review." Estate of Stahl v. Idaho State Tax
Comm'n, 162 Idaho 558, 562, 401 P.3d 136, 140 (2017)
(quoting Carrillo v. Boise Tire Co., 152 Idaho 741,
748, 274 P.3d 1256, 1263 (2012)).
fees awarded by a district court under Idaho Code section
12-117 are reviewed for abuse of discretion. City of
Osburn v. Randel, 152 Idaho 906, 908, 277 P.3d 353, 355
(2012). In determining whether a district court has abused
its discretion, this Court examines whether the district
court: "(1) correctly perceive[d] the issue as
discretionary, (2) act[ed] within the bounds of discretion
and applie[d] the correct legal standards, and (3) reache[d]
the decision through an exercise of reason."
American Semiconductor, Inc. v. Sage Silicon
Solutions, LLC, 162 Idaho 119, 132, 395 P.3d
338, 351 (2017) (quoting O'Connor v. Harger Constr.,
Inc., 145 Idaho 904, 909, 188 P.3d 846, 851 (2008)). The
appellant bears the burden of showing that the trial court
abused its discretion. Id. (citing Merrill v.
Gibson, 139 Idaho 840, 843, 87 P.3d 949, 952 (2004)).
The district court correctly concluded that the District did
not have jurisdiction over the Company's water system
under Idaho Code section 41-259.
Memorandum Decision and Order Granting Writ of Prohibition,
the district court considered the District's claim of
authority over the Company under Idaho Code section 41-259.
The district court concluded that "the Company's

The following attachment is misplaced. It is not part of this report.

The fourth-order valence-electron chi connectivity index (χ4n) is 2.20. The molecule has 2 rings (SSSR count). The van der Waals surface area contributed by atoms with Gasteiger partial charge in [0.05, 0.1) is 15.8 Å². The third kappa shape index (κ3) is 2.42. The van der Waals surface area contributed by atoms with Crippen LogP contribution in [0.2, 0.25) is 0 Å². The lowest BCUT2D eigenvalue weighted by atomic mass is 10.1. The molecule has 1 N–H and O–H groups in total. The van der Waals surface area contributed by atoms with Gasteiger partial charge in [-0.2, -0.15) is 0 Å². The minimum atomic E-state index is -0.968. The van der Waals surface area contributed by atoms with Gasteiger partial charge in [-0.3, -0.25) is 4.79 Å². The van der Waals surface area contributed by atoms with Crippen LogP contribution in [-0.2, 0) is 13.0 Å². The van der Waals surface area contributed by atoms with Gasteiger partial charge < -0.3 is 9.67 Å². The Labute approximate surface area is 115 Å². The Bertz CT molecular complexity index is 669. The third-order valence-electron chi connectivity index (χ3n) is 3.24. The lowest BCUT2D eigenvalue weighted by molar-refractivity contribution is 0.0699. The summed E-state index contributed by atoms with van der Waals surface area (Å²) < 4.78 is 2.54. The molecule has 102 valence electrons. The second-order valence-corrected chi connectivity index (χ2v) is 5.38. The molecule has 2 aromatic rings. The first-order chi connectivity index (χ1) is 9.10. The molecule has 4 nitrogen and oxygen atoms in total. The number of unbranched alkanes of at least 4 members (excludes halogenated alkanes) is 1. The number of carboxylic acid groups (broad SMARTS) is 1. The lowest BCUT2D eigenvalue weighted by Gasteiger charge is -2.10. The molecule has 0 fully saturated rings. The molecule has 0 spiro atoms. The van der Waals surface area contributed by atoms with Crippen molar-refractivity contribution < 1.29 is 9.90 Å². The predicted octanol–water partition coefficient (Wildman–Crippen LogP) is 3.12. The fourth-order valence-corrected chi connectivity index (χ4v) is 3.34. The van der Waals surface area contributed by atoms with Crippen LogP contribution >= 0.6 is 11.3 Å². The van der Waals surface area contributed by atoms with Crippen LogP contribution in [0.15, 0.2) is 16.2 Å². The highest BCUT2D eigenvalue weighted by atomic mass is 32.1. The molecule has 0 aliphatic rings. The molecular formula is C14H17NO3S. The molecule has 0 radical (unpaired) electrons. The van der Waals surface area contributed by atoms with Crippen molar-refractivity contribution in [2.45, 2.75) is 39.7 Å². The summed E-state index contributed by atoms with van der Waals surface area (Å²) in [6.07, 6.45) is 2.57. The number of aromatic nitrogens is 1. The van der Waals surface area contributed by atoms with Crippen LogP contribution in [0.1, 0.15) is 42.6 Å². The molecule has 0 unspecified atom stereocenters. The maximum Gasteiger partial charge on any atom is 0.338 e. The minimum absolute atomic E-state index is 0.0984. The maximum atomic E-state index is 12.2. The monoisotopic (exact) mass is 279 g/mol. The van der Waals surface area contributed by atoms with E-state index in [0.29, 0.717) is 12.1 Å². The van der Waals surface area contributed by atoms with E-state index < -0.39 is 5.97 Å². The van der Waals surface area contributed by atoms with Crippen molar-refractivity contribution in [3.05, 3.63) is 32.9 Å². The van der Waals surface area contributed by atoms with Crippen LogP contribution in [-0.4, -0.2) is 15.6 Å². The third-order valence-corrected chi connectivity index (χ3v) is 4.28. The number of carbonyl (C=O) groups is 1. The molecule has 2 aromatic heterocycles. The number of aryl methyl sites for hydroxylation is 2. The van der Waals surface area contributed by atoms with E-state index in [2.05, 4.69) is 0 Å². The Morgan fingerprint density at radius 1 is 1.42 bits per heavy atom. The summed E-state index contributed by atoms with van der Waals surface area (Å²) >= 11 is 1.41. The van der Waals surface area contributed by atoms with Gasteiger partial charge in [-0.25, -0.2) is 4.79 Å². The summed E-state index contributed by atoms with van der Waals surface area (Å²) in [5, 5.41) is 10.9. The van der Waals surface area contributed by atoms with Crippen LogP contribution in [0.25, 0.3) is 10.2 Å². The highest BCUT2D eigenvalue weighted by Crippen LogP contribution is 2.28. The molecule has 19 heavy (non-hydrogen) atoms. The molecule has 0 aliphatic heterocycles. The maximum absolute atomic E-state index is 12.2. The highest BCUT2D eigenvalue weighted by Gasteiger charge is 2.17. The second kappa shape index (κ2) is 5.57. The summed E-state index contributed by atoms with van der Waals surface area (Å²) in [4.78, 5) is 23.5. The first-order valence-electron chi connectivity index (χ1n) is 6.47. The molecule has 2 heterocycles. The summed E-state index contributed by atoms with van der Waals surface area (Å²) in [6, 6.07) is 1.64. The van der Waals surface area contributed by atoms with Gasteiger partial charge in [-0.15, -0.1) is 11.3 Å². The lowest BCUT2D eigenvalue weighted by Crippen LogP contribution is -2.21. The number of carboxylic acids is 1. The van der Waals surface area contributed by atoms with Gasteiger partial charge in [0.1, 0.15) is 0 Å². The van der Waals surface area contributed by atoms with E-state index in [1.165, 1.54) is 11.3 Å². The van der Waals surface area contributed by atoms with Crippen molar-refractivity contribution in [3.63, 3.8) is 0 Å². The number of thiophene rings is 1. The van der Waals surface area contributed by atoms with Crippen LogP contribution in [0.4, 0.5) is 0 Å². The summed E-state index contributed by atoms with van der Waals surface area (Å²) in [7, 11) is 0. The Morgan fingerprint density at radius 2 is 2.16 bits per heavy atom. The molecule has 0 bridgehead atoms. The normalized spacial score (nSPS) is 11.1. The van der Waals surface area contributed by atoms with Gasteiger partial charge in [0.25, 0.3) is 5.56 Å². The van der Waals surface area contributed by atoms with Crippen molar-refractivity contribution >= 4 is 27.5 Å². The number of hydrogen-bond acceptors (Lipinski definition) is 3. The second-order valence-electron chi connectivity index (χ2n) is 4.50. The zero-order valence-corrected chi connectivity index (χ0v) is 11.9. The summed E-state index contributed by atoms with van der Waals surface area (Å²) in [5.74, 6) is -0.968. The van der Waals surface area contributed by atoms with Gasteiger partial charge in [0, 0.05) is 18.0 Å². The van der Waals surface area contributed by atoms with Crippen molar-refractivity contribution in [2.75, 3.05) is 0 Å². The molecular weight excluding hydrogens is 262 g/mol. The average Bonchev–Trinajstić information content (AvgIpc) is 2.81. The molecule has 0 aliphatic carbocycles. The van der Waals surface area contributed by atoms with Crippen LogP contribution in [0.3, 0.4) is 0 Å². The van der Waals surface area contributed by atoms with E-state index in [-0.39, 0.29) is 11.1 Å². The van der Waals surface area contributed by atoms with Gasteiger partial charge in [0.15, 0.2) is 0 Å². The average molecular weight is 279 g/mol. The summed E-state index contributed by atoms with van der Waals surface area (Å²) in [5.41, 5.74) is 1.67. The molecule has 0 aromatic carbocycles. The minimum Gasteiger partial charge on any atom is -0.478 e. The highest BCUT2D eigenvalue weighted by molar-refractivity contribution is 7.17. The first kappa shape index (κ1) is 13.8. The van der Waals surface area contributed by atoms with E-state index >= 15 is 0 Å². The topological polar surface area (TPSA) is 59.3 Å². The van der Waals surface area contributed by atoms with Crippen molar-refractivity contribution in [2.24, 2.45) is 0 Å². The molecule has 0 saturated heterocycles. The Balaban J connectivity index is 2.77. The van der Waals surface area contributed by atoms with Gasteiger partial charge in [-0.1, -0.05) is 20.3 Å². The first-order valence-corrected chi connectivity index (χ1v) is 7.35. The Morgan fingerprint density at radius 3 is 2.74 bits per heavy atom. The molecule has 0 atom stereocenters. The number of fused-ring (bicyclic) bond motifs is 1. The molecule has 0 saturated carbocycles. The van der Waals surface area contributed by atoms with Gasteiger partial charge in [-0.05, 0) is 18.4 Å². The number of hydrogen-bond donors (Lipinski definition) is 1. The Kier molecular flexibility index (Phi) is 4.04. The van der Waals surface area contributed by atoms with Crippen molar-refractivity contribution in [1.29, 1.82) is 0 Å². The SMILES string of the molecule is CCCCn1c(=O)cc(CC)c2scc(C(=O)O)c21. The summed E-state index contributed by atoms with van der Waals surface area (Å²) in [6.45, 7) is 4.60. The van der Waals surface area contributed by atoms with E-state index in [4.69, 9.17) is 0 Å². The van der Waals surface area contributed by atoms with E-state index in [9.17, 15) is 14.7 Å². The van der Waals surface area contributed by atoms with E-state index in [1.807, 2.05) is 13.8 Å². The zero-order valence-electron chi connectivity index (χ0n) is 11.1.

water system can in no way be construed as a 'building or
other structure which, for want of repairs, . . . or by
reason of age or dilapidated condition, or due to violation
of the International Fire Code or from any other cause, is
especially liable to fire . . . .' " The district
court also decided that the administrative hearings proposed
by the District did not present an adequate remedy at law for
the Company. Having concluded that the two requirements for
issuance of a writ of prohibition had been satisfied, the
district court granted the petition. Based upon the legal
arguments presented to it, the district court did not err.
preliminary matter, we must consider the extent to which
arguments advanced by the State Fire Marshal, appearing as
amicus curiae, may be properly considered when deciding this
appeal. Stated summarily, the State Fire Marshal advances the
thesis that the district court did not properly interpret
Idaho Code section 41-259 within the context of the entire
statutory fire-safety scheme. The extent to which amicus
briefing may inject new legal issues into an appeal has ...